To Helmut, my dear stepfather (1945-2018)

If 2017 felt like a never ending story for Venezuelans, how was 2018? To say it was challenging would be the greatest of understatements. If I could describe 2018 in a sentence, I’d say it was a year of loss: personal losses, civic losses, financial losses. A lot was lost, to me and to the whole country.

But not everything is lost yet: we’re still here, more than 16 years later. And I’ve been part of this for almost seven of them. Caracas Chronicles has become a place of gathering for many voices, subjects, questions, emotions. As I did last year, I made a personal selection of the best we had to offer. I hope you enjoy it as much as I did. Let’s go!

January

Inflation is like money cancer, and hyperinflation is money metastasis. The AN’s report estimating inflation for December at 85% ratifies that we’ve now crossed Phillip Cagan’s threshold. But forget about that; raw hyperinflation means much more that prices increasing every day. As the bolívar’s value plummets, people start using other exchange methods. Read more.
  • A Chavista New Year’s Eve in the Post-Pernil Era, Mabel Sarmiento. 2018 begins with a lavish New Year party in Caracas by the chavista mayor, while broken promises and continued grievances are the biggest concern of their hard-core supporters.
  • A Breakthrough in Huntington Country, Juan Carlos Gabaldón. A small town in Western Zulia has lived all these years under the shadow of Huntington’s Disease, but also has been key in the research done to understand the disease.
  • Hanging Out at the Bus Stop, Carlos Hernández. Moving around Guayana is an odyssey for those who depend on public transportation. Carlos Hernández gives us a first-hand account of the infamous “perreras”.
  • At the Centro Portugués, it’s Portus vs. Portugal’s Foreign Minister,  César Crespo. The Portuguese Foreign Minister visits Venezuela, but its public meeting with members of the community shows the huge disconnection between Lisbon and their nationals living here.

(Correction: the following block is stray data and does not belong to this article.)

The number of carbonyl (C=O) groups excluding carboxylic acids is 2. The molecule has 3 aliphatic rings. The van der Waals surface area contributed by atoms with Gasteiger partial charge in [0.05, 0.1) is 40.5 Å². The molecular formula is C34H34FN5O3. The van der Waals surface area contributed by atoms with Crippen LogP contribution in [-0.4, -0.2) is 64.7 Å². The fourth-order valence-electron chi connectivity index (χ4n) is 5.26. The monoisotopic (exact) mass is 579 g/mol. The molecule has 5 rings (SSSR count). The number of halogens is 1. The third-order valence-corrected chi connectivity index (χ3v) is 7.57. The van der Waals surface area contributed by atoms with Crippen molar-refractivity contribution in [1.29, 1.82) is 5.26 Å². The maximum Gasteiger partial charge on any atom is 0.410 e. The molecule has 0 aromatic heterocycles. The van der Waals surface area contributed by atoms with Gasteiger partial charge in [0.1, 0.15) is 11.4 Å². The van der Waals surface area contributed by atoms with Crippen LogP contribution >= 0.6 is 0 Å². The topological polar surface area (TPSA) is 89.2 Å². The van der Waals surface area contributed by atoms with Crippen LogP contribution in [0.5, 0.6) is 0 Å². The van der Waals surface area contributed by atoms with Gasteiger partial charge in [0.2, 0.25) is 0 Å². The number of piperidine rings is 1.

• Venezuelan Banks Stare into the Abyss,  Pedro Rosas. The local bank sector is scared: they’re struggling and the chance of a major crisis is quite high. But they’re not alone: Those betting on Venezuelan bonds already had quite a rough year too.
  • Venezuela’s Black Mirror Moment: #DeathTo Óscar Pérez, Nina Rancel. On January 15, rebel police officer Oscar Pérez and his associates were killed in a massive military operation. As evidence appears of what was actually an extrajudicial killing, CC reflects on how we saw his actions.
  • Maracucho Taxi Drivers Pioneer Dolarization Pa’Resolver,  Rafael Labrador. The issue of dollarization is starting to show not only in formal economic discussions: a cab ride in Maracaibo gives us a hint of how it slowly starts to become normal with time.
  • De Mérida Pa’Montevideo,  Astrid Cantor. Some are still fighting the good fight against the government in the human rights area, and one local NGO from Merida went all the way to Uruguay to present the other side of the story.
  • The 23 de Enero Myth Turns 60, José González Vargas. 23 de Enero, 1958: A historic date for Venezuela. But as the 60th anniversary of the collapse of the last known military dictatorship in the country goes under the public radar, we take a tour of what happened back then, and what came right after such important event.
  • Corruption and Inefficiency by the IVSS Kills Venezuelans,  Daniel Andrade. An inside look at the disastrous condition of the hospitals under the IVSS, (Venezuelan Social Security Institute), as basic healthcare for many depends on them.

Special Mention: Cash Crisis in Guayana Pica y Se Extiende Parts I & II, Carlos Hernández & Victoria Moreno

February

The industry is still reeling from the military takeover of PDVSA. The purchasing power of wages has collapsed. Here, in Anaco, the large PDVSA Gas facility has been been hit hard by it all. Read more

Special Mention: Is the Petro the Outcome of a Blood Pact With Evil Voodoo Spirits?, C.H. Charles

Marzo

During its first two decades, the Metro worked fine. The system didn’t lose money and was seen as the most modern in Latin America. This year, everything changed. Read more.

Special Mention: The Left in the Americas and the Problem with Losing the Moral High Ground on Venezuela, José Ramón Morales Arilla

The journey’s just begun, dear readers. So please, hold on for Part II, coming soon.

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